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P411 Baseline Hypertrophy of the Submucosa at intestinal ultrasound predicts Failure of Treatment in patients with ulcerative colitis

de Voogd, F.(1);Duijvestein, M.(1);Ponsioen, C.(1);Löwenberg, M.(1);D'Haens, G.(1);Gecse, K.(1);

(1)Amsterdam UMC- Amsterdam Medical Center- University of Amsterdam, Department of Gastroenterology and Hepatology, Amsterdam, The Netherlands

Background

Submucosal fibrosis in ulcerative colitis (UC) has been associated with disease severity in colectomy specimens. As intestinal ultrasound (IUS) visualizes all individual wall layers, we aimed to evaluate baseline IUS features to determine endoscopic response and investigate changes in wall layers during anti-inflammatory treatment in patients with UC

Methods

Moderate-severe UC patients (endoscopic Mayo score (EMS)≥2) extending beyond the rectum starting treatment were included. Simple Clinical Colitis Activity Index (SCCAI), fecal calprotectin (FCP), IUS and endoscopy were performed at baseline and at follow-up between week 8 and 26. BWT, individual wall layer thickness (WT) (mucosa (MC), submucosa (SM) and muscularis propria (MP)) and ratios among layers, Colour Doppler Signal, loss of haustrations, loss of stratification and hyperechogenicity of the submucosa (HoS) (Figure 1) were scored for the sigmoid colon (SC). EMS was assessed for the SC: endoscopic remission (ER) was defined as EMS=0 and endoscopic improvement (EI) as EMS≤1. For statistical analysis a paired t-test and X2-test were used.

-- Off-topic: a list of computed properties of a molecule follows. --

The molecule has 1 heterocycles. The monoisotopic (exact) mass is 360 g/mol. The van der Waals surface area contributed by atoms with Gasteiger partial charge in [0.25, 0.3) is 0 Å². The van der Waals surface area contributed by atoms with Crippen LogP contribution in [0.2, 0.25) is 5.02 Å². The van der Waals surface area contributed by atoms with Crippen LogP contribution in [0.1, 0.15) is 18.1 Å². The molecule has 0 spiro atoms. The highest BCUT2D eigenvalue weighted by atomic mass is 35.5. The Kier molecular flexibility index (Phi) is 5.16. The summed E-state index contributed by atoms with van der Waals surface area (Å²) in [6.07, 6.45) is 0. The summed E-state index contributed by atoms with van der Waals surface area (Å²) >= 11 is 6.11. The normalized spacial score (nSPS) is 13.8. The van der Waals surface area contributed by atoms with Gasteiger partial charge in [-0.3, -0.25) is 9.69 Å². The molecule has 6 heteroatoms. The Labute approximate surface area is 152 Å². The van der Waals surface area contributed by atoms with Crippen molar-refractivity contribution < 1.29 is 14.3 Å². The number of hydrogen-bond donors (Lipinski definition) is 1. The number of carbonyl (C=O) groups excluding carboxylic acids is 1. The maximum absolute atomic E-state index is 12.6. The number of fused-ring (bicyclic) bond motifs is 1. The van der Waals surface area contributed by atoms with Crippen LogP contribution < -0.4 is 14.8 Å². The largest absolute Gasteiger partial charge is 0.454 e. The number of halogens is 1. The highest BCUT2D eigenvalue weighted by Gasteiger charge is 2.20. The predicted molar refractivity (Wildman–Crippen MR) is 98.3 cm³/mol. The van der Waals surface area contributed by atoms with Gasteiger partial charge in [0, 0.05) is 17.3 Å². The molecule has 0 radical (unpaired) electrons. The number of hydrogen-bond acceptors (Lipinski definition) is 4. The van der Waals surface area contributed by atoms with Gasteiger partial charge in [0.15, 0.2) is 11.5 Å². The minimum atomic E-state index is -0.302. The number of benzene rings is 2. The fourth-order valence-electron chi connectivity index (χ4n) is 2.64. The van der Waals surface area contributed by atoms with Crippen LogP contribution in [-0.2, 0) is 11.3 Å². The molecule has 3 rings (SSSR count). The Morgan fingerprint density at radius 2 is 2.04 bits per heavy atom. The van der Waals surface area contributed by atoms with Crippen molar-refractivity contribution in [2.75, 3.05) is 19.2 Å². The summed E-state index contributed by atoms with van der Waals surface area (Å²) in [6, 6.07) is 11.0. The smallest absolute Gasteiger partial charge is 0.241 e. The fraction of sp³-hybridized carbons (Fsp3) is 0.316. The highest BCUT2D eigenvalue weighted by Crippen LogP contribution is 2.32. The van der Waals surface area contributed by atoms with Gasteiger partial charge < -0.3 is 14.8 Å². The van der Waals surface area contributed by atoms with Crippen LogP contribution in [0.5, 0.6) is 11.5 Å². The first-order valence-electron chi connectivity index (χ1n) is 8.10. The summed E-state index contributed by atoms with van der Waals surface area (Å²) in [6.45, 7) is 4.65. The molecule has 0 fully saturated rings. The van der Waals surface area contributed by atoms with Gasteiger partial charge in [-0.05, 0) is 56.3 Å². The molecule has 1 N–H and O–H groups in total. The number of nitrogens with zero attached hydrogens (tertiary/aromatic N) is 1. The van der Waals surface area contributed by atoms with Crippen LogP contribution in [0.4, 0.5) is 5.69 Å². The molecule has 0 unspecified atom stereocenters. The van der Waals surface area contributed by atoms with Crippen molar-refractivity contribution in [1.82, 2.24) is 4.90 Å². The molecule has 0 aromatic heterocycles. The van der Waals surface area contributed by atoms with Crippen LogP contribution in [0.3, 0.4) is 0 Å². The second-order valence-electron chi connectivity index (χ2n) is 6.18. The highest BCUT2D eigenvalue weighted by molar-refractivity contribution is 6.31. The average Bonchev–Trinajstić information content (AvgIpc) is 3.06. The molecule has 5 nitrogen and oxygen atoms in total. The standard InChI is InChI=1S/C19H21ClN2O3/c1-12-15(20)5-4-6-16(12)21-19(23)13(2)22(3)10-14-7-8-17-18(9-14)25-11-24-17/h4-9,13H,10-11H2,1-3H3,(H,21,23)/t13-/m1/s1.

Figure 1: present hyperechogenicity of the submucosa

Results

49 patients were included of whom 61% failed ≥1 biological. 59% started tofacitinib and 41% started a biological. At follow-up, 30% and 49% reached ER and EI, respectively. BWT decreased significantly when ER (2.32 ± 1.63 mm vs 1.00 ± 1.98 mm, p=0.034) or EI (2.53 ± 1.66 mm vs 0.30 ± 1.58 mm, p<0.0001) was reached. In patients with ER and EI, the SM thickness showed significantly more pronounced decrease compared to the other wall layers (Table 1 and Figure 2). Baseline presence of HoS (29% of patients) predicted failure of treatment (ER: OR: 0.10, 95% CI: 0.01-0.87, p=0.014, EI: OR: 0.16, 95% CI: 0.04-0.65, p=0.008,). Furthermore, when HoS was present, SCCAI (7.33 ± 3.62 vs 9.75 ± 3.23, p=0.023) and FCP (1249 ± 903 µg/g vs 2494 ± 2277 µg/g, p=0.008) were significantly lower at baseline. Also, patients with HoS more frequently failed one (OR: 4.44, 95% CI: 1.08-18.32, p=0.03) or multiple biologicals (OR: 5.63, 95% CI: 1.54-20.52, p=0.009). However, disease duration (p=0.950) or age at onset (p=0.853) did not differ between groups. 





Figure 2

ΔMC in mmΔSM in mmΔMP in mmΔwall layer vs Δwall layer
EI-0.60 ± 0.84-1.28 ± 1.23-0.64 ± 0.59-MC vs SM: p=0.018
-SM vs MP: p=0.027 
-MC vs MP: p=0.86
ER-0.37 ± 0.40-1.21 ± 1.36-0.58 ± 0.63-MC vs SM: p=0.05 
-SM vs MP: p=0.11 
-MC vs MP: p=0.36

Table 1

Conclusion

This is the first study showing that HoS on IUS is a predictor of endoscopic non-response to biologicals and tofacitinib in patients with UC. Additionally, changes in SM layer thickness is the most important component of the total bowel wall when evaluating mucosal healing on IUS.

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